Focus is on “freedom” – the obtaining and withholding of freedom. However, free software will define civil freedom in the 21st century. “Like racial segregation, no one will remember a time where people withheld technological freedom just to make someone rich.” They will forget a time where people were “selling human communication by the sip”.
“He who controls software controls life”
- Already “the most sophisticated music system in the world is run by 12-year-olds”.
- Already Microsoft will not be able to fight the competition through technical merit, and will revert to litigation and plain “frightening people”.
Software will be free, hardware will be cheap, and bandwidth must also be free to share. In thirty years, all voice and data will be freely available, as well as shared spectrum communications. The telco monopolists will be extinct.
“We won’t leave them to their own devices. We own their devices.”
The Lawyers Cometh
David McGowan University of Minnesota Law School
McGowan is neutral: “Go it husband, go it bear” – Abraham Lincoln
a self-professed “market droid” and “econo-dwarf” ala Stallman’s definition
- points out the dangers of rhetoric from both sides
- SCO’s assertion that the GPL is unconstitutional is “barking mad” but it appeals to the ethos of corporate America.
- There will be overstatement to overstatement to qualified reply. And there is low signal to noise ratio. There is a danger of both sides obscuring the facts or overhyping themselves.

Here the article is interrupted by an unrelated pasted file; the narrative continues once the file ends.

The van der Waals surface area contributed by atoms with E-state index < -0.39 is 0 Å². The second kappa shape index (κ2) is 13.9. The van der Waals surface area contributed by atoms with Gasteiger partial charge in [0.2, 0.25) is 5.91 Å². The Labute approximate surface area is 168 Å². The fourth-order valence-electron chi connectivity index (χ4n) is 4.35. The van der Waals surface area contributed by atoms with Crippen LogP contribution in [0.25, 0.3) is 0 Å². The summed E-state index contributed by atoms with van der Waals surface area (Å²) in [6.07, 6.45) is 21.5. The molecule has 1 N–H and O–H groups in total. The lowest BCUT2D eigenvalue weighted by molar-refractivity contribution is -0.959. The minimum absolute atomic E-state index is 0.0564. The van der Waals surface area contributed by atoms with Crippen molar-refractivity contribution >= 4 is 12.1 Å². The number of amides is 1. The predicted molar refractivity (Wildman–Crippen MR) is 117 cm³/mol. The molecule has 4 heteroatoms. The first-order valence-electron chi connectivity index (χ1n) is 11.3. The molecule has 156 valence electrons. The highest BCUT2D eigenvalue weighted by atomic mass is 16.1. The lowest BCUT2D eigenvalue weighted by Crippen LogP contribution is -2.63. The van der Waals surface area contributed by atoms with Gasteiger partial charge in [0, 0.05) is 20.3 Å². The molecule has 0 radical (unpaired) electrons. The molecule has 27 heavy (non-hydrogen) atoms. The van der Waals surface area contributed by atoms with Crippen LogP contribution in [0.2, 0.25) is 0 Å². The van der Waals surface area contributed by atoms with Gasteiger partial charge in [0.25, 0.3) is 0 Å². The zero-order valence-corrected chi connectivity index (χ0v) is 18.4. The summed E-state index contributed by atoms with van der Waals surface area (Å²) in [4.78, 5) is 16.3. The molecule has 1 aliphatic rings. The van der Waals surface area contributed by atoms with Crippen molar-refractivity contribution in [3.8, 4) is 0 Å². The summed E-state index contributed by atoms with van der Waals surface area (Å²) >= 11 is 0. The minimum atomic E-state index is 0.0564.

- What is the GPL? It is a unilateral permission to use code. It is not a contract. It is also conditional – there is a warranty disclaimer and support indemnification
- 72% of all projects use GPL, but perhaps not on merit, but as an expression or assocation to a brand. There is dilution: GPL is a license and a manifesto. Litigation is business as usual on the commercial space.
- Who’s GPL is it? The FSF’s. Control is relatively top-down.
- How many GPLs are there? It’s the sociology it sustains. He predicts more GPL clarifications (ie. mySQL)
“Listen to the droidish and dwarvish voices – there’s signal there too.”
Barry B. Sookman McCarthy Tetrault
Elaborated on more legal questions that the GNU GPL does not yet address. Certain licenses don’t work as intended in Canada due to differences from US copyright law. Commercialization will encounter problems.
- Implicitly waives author